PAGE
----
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Modern Fire Investigation Art or Science?

By David M. Smith, C.F.I.
Speaking of Fire, Volume 3 – Number 1, (Spring, 1996)

Confusion continues to abound regarding the state of fire investigation and the techniques or methodology that fire investigators use in modern fire investigation. Many could care less about the proper terminology – whether it is called art or science – or about the reasons creating a controversy. They only want to know which school of thought is correct and which course of study is accurate.

Art in the context of a profession is defined as a craft, skill, technique, or trade; science is defined as knowledge of facts, phenomena, laws, and proximate causes that are gained and verified by exact observation, organized experiment and ordered thinking. Recent court decisions have specifically indicated that an expert opinion must be predicated on a valid scientific theory and be validated based on the current body of knowledge. Even though many of us, including myself, have taught and testified that origin and cause investigation was an art, we must now realize and accept it to be a science, albeit not exact.

As I indicated in the article ‘Modern Origin and Cause Investigation’ in the Spring 1995 issue of Speaking of Fire, our ‘tried and true indicators’ are simply not accurate. We continue to have investigators unwilling to accept that fact. Many continue to investigate, teach and testify to opinions based on invalid indicators or ‘rules of thumb.’ It is ironic that some of these same individuals who call modern fire investigation ‘junk science’ fail to understand that the opposite is true. If an indicator’s significance cannot be accurately repeated or validated, its meaning is of no scientific value and will, in most courts, not be admitted. Many of these same individuals hold on to the ancient theories and provide entertaining lectures on those theories because they have failed to continue their education in a technical area that is changing on a daily basis. Some of us have heard investigators state that ‘Fires burn the same today as they did for the caveman.’ How many really believe that in a world in which new materials (fuels) are being constantly produced that it is not necessary to evaluate that fuel’s propensity for ignition, spread, and heat release? It is only after that evaluation that one may accurately provide an opinion regarding ‘abnormal’ intensity or spread characteristics. How many believe the caveman wore polyester or had furniture of polyurethane animal skins?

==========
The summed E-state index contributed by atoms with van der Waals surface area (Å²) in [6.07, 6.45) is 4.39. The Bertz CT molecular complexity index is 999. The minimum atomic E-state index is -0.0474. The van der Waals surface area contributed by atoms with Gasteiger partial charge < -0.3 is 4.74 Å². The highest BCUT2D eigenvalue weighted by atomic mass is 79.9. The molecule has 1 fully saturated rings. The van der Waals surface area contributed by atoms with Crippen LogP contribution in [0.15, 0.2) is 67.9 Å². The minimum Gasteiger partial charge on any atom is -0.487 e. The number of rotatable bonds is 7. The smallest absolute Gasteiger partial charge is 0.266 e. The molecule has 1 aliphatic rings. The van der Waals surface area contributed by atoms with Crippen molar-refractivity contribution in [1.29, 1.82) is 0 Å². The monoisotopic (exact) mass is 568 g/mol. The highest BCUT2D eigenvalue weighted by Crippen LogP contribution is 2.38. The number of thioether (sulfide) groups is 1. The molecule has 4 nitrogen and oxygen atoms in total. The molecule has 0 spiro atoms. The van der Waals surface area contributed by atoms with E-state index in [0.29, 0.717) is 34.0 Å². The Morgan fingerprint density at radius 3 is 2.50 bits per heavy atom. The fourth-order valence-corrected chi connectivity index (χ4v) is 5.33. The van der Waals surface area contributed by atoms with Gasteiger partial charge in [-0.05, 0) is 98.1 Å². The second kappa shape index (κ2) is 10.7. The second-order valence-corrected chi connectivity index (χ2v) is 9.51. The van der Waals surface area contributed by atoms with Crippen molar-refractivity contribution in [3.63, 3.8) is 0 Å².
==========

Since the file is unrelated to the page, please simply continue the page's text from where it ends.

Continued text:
New fire investigators constantly ask who they should believe and who is right. This honest and valid question is often asked after the new investigator attended a seminar in which an ‘experienced investigator’ taught that fire investigation is an art and that origin and cause are based on a checklist of indicators whose ‘meaning’ is not open for debate. Most often, these same investigators have not attended a seminar or class themselves for many years and are relying on information taught and previously believed to be true by most of us (myself included) many years ago.

Information provided the student is no different than data provided a computer – GARBAGE IN, GARBAGE OUT. It is important to realize and accept that the perpetuation of unsubstantiated information – that is, spring annealing, crazed glass, spalling, melted copper, irregular floor patterns, etc. – does not provide positive proof of anything. This could be compared to the ancient explorers who believed the world was flat.

These same investigators are condemning books, guides, curriculum and manuals recently published as untrue and the downfall of fire investigation. Those who espouse this theory are correct: Fire investigation as they know it will vanish, and fire investigation as a science will remain. Each previously recognized authoritative text has been or is in the process of being rewritten and brought into the modern fire investigation world. These include IFSTA’s Fire Cause Determination manual, the National Fire Academy’s Fire Investigation Course, John D. DeHaan’s Kirk’s Fire Investigation, and NFPA’s 921, A Guide for Fire and Explosion Investigation.

Fire investigation, like any science, requires continual monitoring. Each of us involved must accept change and new information. We must not feel threatened by this new technology but instead work even harder to improve our knowledge base in an attempt to understand and contribute to the ‘new science’ of fire origin and cause investigation.

David M. Smith is the President of the Associated Fire Consultants, Tucson, Arizona, and is a certified fire investigator with twenty-three years of experience in both the public and private sectors. He is a member of the IFSTA Fire Cause Determination committee. David is a current member of the NFPA Technical Committee on Fire Investigations and is a past president of the International Association of Arson Investigators.